This post originally appeared on Panels, which is now Book Riot Comics
Let’s get meta for a moment. A question I get asked with regular frequency is about manga creation. How is it made? Is the process any different from North American comics? After all, a U.S. comic book can have multiple people working on it: writers, pencillers, inkers, colorists, letterers, etc. With manga, you typically only see one name on the cover. Sometimes you’ll see two as in the case of One-Punch Man, but superteams like CLAMP are pretty rare.
The reality, though, is that a mangaka can have multiple assistants. Some of today’s biggest creators started out as assistants, in fact. One Piece‘s Eiichiro Oda used to be Nobuhiro Watsuki’s assistant on Rurouni Kenshin and Fairy Tail‘s Hiro Mashima used to be Oda’s assistant on One Piece. For a deeper look into the life of a manga assistant, I recommend looking up Jamie Lynn Lano’s experiences working on sports manga, The Prince of Tennis.
At any rate, there’s a lot of mystique around the life of a mangaka and what it takes to create manga, so I thought it’d be fun to offer up a list of titles about people who work in or who aspire to work in the field.
Bakuman by Tsugumi Ohba and Takeshi Obata (VIZ)
The writer and artist team of Ohba and Obata are more well-known for their supernatural manga, Death Note, but they also worked on this title about two teenaged boys who want to create manga. If you want to talk meta, this is your title. Originally published in the Japanese manga magazine, Weekly Shonen Jump, Bakuman features characters who might remind you of real-life mangaka or editors. Weekly Shonen Jump is also infamous for its punishing schedule (Masashi Kishimoto postponed his honeymoon until Naruto was over!), and you get a glimpse of that here.
A Drifting Life by Yoshihiro Tatsumi (Drawn and Quarterly)
For a less fictionalized, more realistic account of the manga life, I recommend Tatsumi’s autobiographical comic. It covers his experiences from when he first began submitting manga to when he started to publish work.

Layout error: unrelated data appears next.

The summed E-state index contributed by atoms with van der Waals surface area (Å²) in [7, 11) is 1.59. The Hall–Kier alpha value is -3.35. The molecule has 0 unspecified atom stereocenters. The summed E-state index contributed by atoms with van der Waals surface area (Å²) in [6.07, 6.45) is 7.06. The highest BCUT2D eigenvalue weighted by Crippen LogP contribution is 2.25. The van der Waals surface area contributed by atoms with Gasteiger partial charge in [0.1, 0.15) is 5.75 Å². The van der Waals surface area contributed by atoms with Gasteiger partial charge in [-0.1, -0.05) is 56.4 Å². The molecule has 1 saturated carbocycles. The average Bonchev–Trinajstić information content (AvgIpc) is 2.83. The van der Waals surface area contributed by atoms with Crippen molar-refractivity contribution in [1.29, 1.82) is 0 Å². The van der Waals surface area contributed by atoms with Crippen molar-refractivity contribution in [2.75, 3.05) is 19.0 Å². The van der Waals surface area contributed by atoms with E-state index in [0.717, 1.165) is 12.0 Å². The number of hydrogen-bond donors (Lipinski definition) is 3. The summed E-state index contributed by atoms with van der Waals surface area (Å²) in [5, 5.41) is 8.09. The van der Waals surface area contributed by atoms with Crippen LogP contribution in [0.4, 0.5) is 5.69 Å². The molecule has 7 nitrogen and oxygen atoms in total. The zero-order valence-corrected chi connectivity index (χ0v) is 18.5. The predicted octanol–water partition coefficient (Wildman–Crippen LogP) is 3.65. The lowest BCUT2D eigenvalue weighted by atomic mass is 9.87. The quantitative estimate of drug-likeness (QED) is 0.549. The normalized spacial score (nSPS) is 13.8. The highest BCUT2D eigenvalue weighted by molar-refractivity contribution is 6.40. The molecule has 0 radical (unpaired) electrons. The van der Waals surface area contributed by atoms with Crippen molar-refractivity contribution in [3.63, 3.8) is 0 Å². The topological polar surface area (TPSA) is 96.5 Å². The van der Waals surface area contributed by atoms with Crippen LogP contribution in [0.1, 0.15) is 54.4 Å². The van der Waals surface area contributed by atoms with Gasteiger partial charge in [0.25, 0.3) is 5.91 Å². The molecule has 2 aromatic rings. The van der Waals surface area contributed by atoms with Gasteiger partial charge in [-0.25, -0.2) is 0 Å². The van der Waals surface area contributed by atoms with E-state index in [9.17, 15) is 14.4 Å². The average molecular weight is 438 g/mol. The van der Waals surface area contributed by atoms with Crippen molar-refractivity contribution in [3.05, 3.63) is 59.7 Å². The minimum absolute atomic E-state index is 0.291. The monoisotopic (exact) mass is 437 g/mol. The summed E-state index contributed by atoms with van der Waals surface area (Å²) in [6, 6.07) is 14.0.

Genshiken by Shimoku Kio (Kodansha)
In a departure from the other titles on this list, Genshiken isn’t solely focused on mangaka. It’s instead about a university club for obsessed fans. And because of that, it features a few characters who want to create manga or more accurately, doujinshi aka amateur manga. If you’re interested in the various aspects of fannish culture that surround Japanese media, however, this manga has you covered.
I Am a Hero by Kengo Hanzawa (Dark Horse)
Being a mangaka is cool and all, but are you in the mood for something that’s not all about creating manga? Still into zombies? I Am a Hero is about a mentally ill man who wants to publish his own manga but instead has to work as the assistant to another mangaka. But his life problems take a backseat when a zombie outbreak occurs in Tokyo. Yikes.
I’ll Give My All…Tomorrow by Shunju Aono (VIZ)
So let’s talk about midlife crises. Some people buy flashy cars. Other people get a divorce and find a younger lover. Shizuo Oguro, the main character of this manga quits his corporate job and decides to be a mangaka. There are more random career shifts, so I won’t judge. Ahem. But Oguro lacks the talent or discipline to create manga, which makes his new aspirations decidedly difficult!
Monthly Girls’ Nozaki-kun by Izumi Tsubaki (Yen Press)
A manga trope staple is the love confession. In Monthly Girls’ Nozaki-kun, Chiyo confesses to her crush, but it doesn’t quite go as she expected. No, I don’t mean she’s rejected. I mean she ends up being his manga assistant. Hey, I’m sure we’ve all done ridiculous things at some point in our lives to attract a crush’s eye. This manga is also told in 4-koma, a vertical four-panel comic strip format.
Read any of these titles? What did you think? Any oversights? Sound off in the comments!